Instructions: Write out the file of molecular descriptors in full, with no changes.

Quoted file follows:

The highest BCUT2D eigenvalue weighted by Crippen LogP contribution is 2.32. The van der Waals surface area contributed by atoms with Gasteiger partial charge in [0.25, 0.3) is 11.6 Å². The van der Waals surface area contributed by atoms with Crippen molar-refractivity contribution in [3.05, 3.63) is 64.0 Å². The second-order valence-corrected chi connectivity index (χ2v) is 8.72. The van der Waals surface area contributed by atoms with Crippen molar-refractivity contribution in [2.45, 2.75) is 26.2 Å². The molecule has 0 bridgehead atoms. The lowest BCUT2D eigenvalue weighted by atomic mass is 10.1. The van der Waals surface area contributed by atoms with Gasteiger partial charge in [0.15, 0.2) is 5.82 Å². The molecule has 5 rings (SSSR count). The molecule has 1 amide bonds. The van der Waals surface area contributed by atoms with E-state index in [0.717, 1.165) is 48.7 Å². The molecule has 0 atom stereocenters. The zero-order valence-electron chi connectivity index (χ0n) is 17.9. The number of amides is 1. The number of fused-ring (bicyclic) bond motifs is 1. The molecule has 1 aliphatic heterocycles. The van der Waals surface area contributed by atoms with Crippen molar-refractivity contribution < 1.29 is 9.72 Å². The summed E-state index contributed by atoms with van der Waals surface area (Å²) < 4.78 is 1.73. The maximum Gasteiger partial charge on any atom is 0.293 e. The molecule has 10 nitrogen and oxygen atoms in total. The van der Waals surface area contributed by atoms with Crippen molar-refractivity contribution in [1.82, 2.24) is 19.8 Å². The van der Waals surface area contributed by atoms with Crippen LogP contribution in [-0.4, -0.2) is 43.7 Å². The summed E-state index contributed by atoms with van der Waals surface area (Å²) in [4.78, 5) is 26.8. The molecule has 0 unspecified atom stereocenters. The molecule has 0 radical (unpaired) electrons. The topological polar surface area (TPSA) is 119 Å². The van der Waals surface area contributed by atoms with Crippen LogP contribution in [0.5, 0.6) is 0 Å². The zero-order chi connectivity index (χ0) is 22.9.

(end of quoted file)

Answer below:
The highest BCUT2D eigenvalue weighted by Crippen LogP contribution is 2.32. The van der Waals surface area contributed by atoms with Gasteiger partial charge in [0.25, 0.3) is 11.6 Å². The van der Waals surface area contributed by atoms with Crippen molar-refractivity contribution in [3.05, 3.63) is 64.0 Å². The second-order valence-corrected chi connectivity index (χ2v) is 8.72. The van der Waals surface area contributed by atoms with Crippen molar-refractivity contribution in [2.45, 2.75) is 26.2 Å². The molecule has 0 bridgehead atoms. The lowest BCUT2D eigenvalue weighted by atomic mass is 10.1. The van der Waals surface area contributed by atoms with Gasteiger partial charge in [0.15, 0.2) is 5.82 Å². The molecule has 5 rings (SSSR count). The molecule has 1 amide bonds. The van der Waals surface area contributed by atoms with E-state index in [0.717, 1.165) is 48.7 Å². The molecule has 0 atom stereocenters. The zero-order valence-electron chi connectivity index (χ0n) is 17.9. The number of amides is 1. The number of fused-ring (bicyclic) bond motifs is 1. The molecule has 1 aliphatic heterocycles. The van der Waals surface area contributed by atoms with Crippen molar-refractivity contribution < 1.29 is 9.72 Å². The summed E-state index contributed by atoms with van der Waals surface area (Å²) < 4.78 is 1.73. The maximum Gasteiger partial charge on any atom is 0.293 e. The molecule has 10 nitrogen and oxygen atoms in total. The van der Waals surface area contributed by atoms with Crippen molar-refractivity contribution in [1.82, 2.24) is 19.8 Å². The van der Waals surface area contributed by atoms with Crippen LogP contribution in [-0.4, -0.2) is 43.7 Å². The summed E-state index contributed by atoms with van der Waals surface area (Å²) in [4.78, 5) is 26.8. The molecule has 0 unspecified atom stereocenters. The molecule has 0 radical (unpaired) electrons. The topological polar surface area (TPSA) is 119 Å². The van der Waals surface area contributed by atoms with Crippen LogP contribution in [0.5, 0.6) is 0 Å². The zero-order chi connectivity index (χ0) is 22.9.